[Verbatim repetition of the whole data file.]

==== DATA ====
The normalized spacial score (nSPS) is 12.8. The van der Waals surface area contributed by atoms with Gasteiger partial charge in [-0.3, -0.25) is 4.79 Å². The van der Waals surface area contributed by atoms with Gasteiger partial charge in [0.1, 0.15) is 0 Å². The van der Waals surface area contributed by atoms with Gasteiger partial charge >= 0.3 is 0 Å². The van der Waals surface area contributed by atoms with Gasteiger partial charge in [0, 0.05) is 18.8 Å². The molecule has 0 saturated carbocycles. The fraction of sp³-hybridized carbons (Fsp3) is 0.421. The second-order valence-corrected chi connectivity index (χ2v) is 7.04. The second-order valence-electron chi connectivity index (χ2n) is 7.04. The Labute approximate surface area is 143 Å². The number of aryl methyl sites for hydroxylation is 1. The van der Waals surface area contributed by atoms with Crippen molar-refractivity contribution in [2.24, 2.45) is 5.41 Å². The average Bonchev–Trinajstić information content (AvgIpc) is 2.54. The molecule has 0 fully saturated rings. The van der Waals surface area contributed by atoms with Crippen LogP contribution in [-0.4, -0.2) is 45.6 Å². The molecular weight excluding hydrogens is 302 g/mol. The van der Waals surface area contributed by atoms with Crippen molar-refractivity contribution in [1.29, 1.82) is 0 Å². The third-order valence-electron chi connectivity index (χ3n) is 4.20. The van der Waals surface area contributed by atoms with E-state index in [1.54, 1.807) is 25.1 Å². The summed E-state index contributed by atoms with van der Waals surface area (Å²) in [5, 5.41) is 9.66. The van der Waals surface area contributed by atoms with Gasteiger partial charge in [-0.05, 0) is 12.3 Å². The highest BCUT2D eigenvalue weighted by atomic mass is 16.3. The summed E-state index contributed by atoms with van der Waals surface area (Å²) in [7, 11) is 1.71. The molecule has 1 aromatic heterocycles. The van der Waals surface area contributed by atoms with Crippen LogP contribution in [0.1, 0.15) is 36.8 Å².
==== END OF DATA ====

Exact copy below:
The normalized spacial score (nSPS) is 12.8. The van der Waals surface area contributed by atoms with Gasteiger partial charge in [-0.3, -0.25) is 4.79 Å². The van der Waals surface area contributed by atoms with Gasteiger partial charge in [0.1, 0.15) is 0 Å². The van der Waals surface area contributed by atoms with Gasteiger partial charge >= 0.3 is 0 Å². The van der Waals surface area contributed by atoms with Gasteiger partial charge in [0, 0.05) is 18.8 Å². The molecule has 0 saturated carbocycles. The fraction of sp³-hybridized carbons (Fsp3) is 0.421. The second-order valence-corrected chi connectivity index (χ2v) is 7.04. The second-order valence-electron chi connectivity index (χ2n) is 7.04. The Labute approximate surface area is 143 Å². The number of aryl methyl sites for hydroxylation is 1. The van der Waals surface area contributed by atoms with Crippen molar-refractivity contribution in [2.24, 2.45) is 5.41 Å². The average Bonchev–Trinajstić information content (AvgIpc) is 2.54. The molecule has 0 fully saturated rings. The van der Waals surface area contributed by atoms with Crippen LogP contribution in [-0.4, -0.2) is 45.6 Å². The molecular weight excluding hydrogens is 302 g/mol. The van der Waals surface area contributed by atoms with Crippen molar-refractivity contribution in [1.29, 1.82) is 0 Å². The third-order valence-electron chi connectivity index (χ3n) is 4.20. The van der Waals surface area contributed by atoms with E-state index in [1.54, 1.807) is 25.1 Å². The summed E-state index contributed by atoms with van der Waals surface area (Å²) in [5, 5.41) is 9.66. The van der Waals surface area contributed by atoms with Gasteiger partial charge in [-0.05, 0) is 12.3 Å². The highest BCUT2D eigenvalue weighted by atomic mass is 16.3. The summed E-state index contributed by atoms with van der Waals surface area (Å²) in [7, 11) is 1.71. The molecule has 1 aromatic heterocycles. The van der Waals surface area contributed by atoms with Crippen LogP contribution in [0.1, 0.15) is 36.8 Å².